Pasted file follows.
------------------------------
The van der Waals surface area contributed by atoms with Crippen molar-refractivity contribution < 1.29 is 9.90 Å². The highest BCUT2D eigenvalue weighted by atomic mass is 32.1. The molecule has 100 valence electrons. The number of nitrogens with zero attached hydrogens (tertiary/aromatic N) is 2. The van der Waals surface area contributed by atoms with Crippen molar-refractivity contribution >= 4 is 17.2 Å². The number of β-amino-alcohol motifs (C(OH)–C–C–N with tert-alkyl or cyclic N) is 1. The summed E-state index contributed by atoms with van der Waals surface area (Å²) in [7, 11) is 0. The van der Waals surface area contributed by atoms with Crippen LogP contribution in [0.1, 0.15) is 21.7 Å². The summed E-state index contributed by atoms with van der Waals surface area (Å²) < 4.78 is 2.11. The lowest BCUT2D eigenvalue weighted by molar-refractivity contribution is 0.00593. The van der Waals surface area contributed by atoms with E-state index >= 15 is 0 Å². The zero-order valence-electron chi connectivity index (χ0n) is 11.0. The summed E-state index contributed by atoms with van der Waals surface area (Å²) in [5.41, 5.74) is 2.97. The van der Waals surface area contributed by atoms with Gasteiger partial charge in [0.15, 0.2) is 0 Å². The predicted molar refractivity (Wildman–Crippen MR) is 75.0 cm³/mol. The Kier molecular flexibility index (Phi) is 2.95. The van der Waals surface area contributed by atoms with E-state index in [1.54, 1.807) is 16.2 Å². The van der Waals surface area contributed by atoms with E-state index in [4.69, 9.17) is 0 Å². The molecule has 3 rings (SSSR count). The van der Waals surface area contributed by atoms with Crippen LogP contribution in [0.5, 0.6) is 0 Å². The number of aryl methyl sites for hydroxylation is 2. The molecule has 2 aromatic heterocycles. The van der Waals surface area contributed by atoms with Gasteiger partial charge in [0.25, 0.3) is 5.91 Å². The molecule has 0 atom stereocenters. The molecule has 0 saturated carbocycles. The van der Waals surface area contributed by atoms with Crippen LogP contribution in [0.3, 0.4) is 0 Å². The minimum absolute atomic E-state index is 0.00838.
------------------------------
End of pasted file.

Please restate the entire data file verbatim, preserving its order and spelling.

The van der Waals surface area contributed by atoms with Crippen molar-refractivity contribution < 1.29 is 9.90 Å². The highest BCUT2D eigenvalue weighted by atomic mass is 32.1. The molecule has 100 valence electrons. The number of nitrogens with zero attached hydrogens (tertiary/aromatic N) is 2. The van der Waals surface area contributed by atoms with Crippen molar-refractivity contribution >= 4 is 17.2 Å². The number of β-amino-alcohol motifs (C(OH)–C–C–N with tert-alkyl or cyclic N) is 1. The summed E-state index contributed by atoms with van der Waals surface area (Å²) in [7, 11) is 0. The van der Waals surface area contributed by atoms with Crippen LogP contribution in [0.1, 0.15) is 21.7 Å². The summed E-state index contributed by atoms with van der Waals surface area (Å²) < 4.78 is 2.11. The lowest BCUT2D eigenvalue weighted by molar-refractivity contribution is 0.00593. The van der Waals surface area contributed by atoms with E-state index >= 15 is 0 Å². The zero-order valence-electron chi connectivity index (χ0n) is 11.0. The summed E-state index contributed by atoms with van der Waals surface area (Å²) in [5.41, 5.74) is 2.97. The van der Waals surface area contributed by atoms with Gasteiger partial charge in [0.15, 0.2) is 0 Å². The predicted molar refractivity (Wildman–Crippen MR) is 75.0 cm³/mol. The Kier molecular flexibility index (Phi) is 2.95. The van der Waals surface area contributed by atoms with E-state index in [1.54, 1.807) is 16.2 Å². The van der Waals surface area contributed by atoms with E-state index in [4.69, 9.17) is 0 Å². The molecule has 3 rings (SSSR count). The van der Waals surface area contributed by atoms with Crippen LogP contribution in [0.5, 0.6) is 0 Å². The number of aryl methyl sites for hydroxylation is 2. The molecule has 2 aromatic heterocycles. The van der Waals surface area contributed by atoms with Gasteiger partial charge in [0.25, 0.3) is 5.91 Å². The molecule has 0 atom stereocenters. The molecule has 0 saturated carbocycles. The van der Waals surface area contributed by atoms with Crippen LogP contribution in [0.3, 0.4) is 0 Å². The minimum absolute atomic E-state index is 0.00838.